Did you see CNN lightened the skin tone of the Memphis police officers who killed Tyre Nichols?
Did you hear on the news earth is actually cooling, not heating up?
Well you shouldn’t have because these headlines are fake.
In a world with a 24-hour news cycle and information overload plaguing people’s minds, it can be hard to identify what headlines are true and which ones are false. As readers, it is within our power to fact check the news that we read.
Now, more than ever, it is important to care about fighting the battle against misinformation. A recent study from University of Southern California found misinformation spreads on social media due to reward-based algorithms.
When misinformation is shared on social media platforms, users gain resharing habits. Once the algorithm learns the habits, misinformation will pop up under recommended feeds for the companies to prioritize engagement.
“I think that journalism is the only thing that is really ensuring that we continue to have a thriving democracy,” said Ashton Marra, a journalism professor at West Virginia University. Caring about news literacy impacts everyone, so it’s your time to join us in the movement.
What is news literacy?
Connie Schultz, a USA Today columnist and a Pulitzer Prize winning journalist, said news literacy is “an informed consumption of the news, … of reporting and journalism, and the ability to distinguish between rumor and outright misinformation versus something that we can confirm, as reported as factual.”
The News Literacy Project is a nonpartisan nonprofit organization striving to create a national educational movement to see news literacy become an integral part of American life, and people of all ages and backgrounds know how to identify credible news. NLP’s mission is to create better informed, more engaged and empowered individuals, fostering a stronger democracy.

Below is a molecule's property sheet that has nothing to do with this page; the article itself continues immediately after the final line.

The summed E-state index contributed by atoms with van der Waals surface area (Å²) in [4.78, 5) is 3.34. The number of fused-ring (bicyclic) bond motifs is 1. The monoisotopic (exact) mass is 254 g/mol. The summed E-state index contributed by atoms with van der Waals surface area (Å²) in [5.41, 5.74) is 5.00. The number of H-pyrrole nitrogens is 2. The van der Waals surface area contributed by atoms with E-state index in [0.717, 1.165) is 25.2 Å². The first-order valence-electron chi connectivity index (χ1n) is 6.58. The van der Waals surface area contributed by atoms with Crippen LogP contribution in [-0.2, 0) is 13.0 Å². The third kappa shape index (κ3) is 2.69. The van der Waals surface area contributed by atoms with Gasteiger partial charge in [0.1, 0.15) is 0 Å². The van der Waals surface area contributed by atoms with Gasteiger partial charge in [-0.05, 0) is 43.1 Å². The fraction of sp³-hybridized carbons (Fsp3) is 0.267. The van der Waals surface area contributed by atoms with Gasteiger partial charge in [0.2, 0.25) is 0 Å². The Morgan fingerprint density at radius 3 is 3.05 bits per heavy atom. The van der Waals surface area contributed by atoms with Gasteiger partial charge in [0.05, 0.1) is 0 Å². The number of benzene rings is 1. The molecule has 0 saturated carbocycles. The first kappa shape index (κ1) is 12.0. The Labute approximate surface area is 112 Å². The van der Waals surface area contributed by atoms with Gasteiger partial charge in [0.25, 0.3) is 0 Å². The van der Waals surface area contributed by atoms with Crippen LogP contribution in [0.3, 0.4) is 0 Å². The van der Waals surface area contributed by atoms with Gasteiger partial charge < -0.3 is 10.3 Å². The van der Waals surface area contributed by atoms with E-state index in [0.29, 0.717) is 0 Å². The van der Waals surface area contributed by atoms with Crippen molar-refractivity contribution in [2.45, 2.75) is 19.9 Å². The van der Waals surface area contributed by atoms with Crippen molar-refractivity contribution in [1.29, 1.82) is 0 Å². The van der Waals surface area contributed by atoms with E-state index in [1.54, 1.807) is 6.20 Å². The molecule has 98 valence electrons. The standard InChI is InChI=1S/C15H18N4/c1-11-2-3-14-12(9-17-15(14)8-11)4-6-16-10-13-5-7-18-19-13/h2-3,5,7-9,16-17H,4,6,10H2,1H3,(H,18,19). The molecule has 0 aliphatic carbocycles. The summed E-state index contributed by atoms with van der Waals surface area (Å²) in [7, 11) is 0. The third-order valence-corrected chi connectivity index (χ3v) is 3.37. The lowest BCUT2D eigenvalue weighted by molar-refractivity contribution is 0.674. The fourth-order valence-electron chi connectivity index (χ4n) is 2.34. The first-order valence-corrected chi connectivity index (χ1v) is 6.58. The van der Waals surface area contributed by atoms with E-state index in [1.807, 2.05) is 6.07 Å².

Ways to avoid misinformation
The News Literacy Project provides the public with many free tools to help fight misinformation. An app, newsletter and two fact-checking databases.
The two weekly newsletters are The Sift and Get Smart About News. The Sift is for educators, which includes discussion ideas for the classroom. Get Smart About News is for the general public and includes latest misinformation examples and tips to stop the spread.
RumorGuard is a platform that fact checks viral information to make sure news consumers are getting accurate news. RumorGuard runs through five factors of viral information, the source, evidence, context, reasoning and authenticity to verify the credibility of the article.
Checkology is an online resource that prompts the user to choose what type of source you need to verify, it will then ask you a series of questions for the user to answer which will lead to understanding the level of credibility.
The Informable app has a series of games to learn to spot advertisements, evidence, news and opinion on social media and news websites, making it fun to learn how to decipher what may be misinformation.
We are part of a team of Kent State PR, journalism and advertising students hoping to Defeat the Deception by raising awareness about misinformation and the News Literacy Project. The campaign’s goal is to educate Northeast Ohioans on news literacy, and resources such as Checkology and Rumor Guard and empower individuals to help stop the spread of misinformation.
Individuals can join the movement against misinformation by signing the online pledge (can be signed here) to pledge to fact check social media news posts and look for opinion terms in articles before reposting on social media. You have the power to stop misinformation.